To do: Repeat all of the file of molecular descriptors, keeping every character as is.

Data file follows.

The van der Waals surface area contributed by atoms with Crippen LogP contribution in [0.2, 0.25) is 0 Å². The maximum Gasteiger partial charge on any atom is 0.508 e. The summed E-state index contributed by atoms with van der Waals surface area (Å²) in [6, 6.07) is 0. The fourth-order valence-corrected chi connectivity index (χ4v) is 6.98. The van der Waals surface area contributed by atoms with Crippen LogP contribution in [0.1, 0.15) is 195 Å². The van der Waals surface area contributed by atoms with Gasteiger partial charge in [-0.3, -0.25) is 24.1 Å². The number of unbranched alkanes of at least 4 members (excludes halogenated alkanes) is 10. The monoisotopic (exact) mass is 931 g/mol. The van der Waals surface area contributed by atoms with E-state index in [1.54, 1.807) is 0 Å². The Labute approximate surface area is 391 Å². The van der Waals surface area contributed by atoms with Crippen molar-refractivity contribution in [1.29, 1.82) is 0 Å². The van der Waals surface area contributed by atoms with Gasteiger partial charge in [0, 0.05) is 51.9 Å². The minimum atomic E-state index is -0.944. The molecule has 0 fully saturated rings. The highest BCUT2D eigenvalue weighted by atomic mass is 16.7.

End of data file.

The van der Waals surface area contributed by atoms with Crippen LogP contribution in [0.2, 0.25) is 0 Å². The maximum Gasteiger partial charge on any atom is 0.508 e. The summed E-state index contributed by atoms with van der Waals surface area (Å²) in [6, 6.07) is 0. The fourth-order valence-corrected chi connectivity index (χ4v) is 6.98. The van der Waals surface area contributed by atoms with Crippen LogP contribution in [0.1, 0.15) is 195 Å². The van der Waals surface area contributed by atoms with Gasteiger partial charge in [-0.3, -0.25) is 24.1 Å². The number of unbranched alkanes of at least 4 members (excludes halogenated alkanes) is 10. The monoisotopic (exact) mass is 931 g/mol. The van der Waals surface area contributed by atoms with E-state index in [1.54, 1.807) is 0 Å². The Labute approximate surface area is 391 Å². The van der Waals surface area contributed by atoms with Crippen molar-refractivity contribution in [1.29, 1.82) is 0 Å². The van der Waals surface area contributed by atoms with Gasteiger partial charge in [0, 0.05) is 51.9 Å². The minimum atomic E-state index is -0.944. The molecule has 0 fully saturated rings. The highest BCUT2D eigenvalue weighted by atomic mass is 16.7.